Do these scenarios sound familiar?

  • Two years have passed since your website was created. You need to make some updates. The company you originally hired has ceased operating.
  • Your web developer is on vacation in Tahiti, far from e-mail or phones. Your website stops working.
  • Last night at a business event, you met the most amazing design and development duo. You want them to update your site today.

Do you have the 5 vital pieces of information required for someone new to work on your website?

1. Domain Name Registration

Do you have the username and password to log in to your registrar's website? Do you know when your subscription is up for renewal?

When a customer enters your website into a browser, a name server, run by your registrar, tells their computer how to find your site. Without that crucial piece of information, your users will end up disappointed. Make sure you can keep your credit card (and other information) current with your registrar.

2. Website Hosting

Your company's website lives on a computer, and it's important you know how to access it. Usually, hosting companies will give you two sets of information:

  1. A "control panel" which shows you settings for your site.
  2. A method of directly transferring files (usually FTP/SFTP/SCP)

Both of these require a URL or IP address, a username and password. This is the minimum amount of information anyone will require to perform updates. If your website includes a blog or CMS, you'll also need the administrative passwords for those systems.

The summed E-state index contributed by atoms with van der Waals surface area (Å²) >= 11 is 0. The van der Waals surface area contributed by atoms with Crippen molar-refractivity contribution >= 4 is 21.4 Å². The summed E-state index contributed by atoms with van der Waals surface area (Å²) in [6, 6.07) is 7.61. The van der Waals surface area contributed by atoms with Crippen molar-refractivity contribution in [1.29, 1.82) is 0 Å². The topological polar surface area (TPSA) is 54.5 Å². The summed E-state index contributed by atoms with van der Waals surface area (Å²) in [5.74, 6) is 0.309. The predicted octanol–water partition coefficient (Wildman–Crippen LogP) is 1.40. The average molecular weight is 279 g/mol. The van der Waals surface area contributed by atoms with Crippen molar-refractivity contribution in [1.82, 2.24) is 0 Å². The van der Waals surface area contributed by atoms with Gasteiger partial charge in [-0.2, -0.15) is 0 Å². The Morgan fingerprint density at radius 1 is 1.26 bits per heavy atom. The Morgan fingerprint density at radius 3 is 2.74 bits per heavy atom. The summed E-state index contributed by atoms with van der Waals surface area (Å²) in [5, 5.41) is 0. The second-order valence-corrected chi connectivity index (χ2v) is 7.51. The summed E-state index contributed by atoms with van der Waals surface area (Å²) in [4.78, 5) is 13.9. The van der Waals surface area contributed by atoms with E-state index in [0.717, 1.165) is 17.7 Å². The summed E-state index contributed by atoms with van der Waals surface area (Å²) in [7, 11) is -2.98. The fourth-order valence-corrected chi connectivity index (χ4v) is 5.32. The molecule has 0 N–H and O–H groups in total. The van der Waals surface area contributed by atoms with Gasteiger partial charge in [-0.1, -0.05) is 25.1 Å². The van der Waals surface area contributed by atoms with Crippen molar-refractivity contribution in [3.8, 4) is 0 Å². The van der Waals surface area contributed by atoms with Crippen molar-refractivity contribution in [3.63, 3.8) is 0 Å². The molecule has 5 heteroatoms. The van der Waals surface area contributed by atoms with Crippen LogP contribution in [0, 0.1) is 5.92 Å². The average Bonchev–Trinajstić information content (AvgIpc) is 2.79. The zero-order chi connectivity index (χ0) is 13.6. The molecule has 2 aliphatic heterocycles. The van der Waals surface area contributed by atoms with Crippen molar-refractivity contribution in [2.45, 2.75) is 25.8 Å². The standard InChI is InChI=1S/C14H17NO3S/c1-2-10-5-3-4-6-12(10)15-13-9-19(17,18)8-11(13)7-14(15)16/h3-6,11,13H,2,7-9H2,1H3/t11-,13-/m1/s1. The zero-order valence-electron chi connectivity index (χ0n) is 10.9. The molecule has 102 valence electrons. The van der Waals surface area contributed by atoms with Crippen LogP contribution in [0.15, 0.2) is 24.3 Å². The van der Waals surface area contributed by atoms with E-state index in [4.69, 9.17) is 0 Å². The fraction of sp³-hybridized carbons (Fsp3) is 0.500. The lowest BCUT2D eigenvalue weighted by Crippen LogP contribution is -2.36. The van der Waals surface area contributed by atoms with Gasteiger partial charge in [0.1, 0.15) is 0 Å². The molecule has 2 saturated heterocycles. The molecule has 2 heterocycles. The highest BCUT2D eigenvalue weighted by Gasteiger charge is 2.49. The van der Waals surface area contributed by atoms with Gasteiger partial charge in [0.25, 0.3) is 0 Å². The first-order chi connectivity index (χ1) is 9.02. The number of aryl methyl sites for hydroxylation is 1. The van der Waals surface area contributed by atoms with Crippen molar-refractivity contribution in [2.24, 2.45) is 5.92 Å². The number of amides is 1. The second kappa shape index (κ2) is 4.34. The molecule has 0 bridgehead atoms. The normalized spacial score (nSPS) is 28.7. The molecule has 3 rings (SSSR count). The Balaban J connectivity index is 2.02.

3. Database

Are any of these applicable to your website?

  • Contains blog posts
  • Performs e-commerce
  • Allows users to create or search for information

If so, your website also depends on a database that is located on a machine ... somewhere :) Although it may often be in the same location as your website, that's not a requirement. You need to know how to log in, backup, and restore your database.

4. Source Code

If you answered yes to question three, this definitely applies to you. Even if you didn't, it probably still applies to you :)

Most websites today include some amount of code; you should always have a copy of it. To work a new developer, you should also have the answers to these questions:

  • What language is the website written in?
  • Which framework(s) does it use?
  • What kind of automated tests are there?

(The last question is a personal favourite of mine, and we'll talk more about developers and testing in later posts.)

5. Third-Party Services

You must have a clear understanding of third-party services your site depends on, and matching login information.

Many sites offer integration with web services such as Twitter, FaceBook, or Pinterest. Using these sites requires an API key or authorized account. Often, a developer will sign up with a personal account to quickly prepare a demo and then forget to switch to a company account.


There are many circumstances where we need to make website changes immediately — without the support of whoever normally does so. Ensure that you are always prepared for that situation!

Further Reading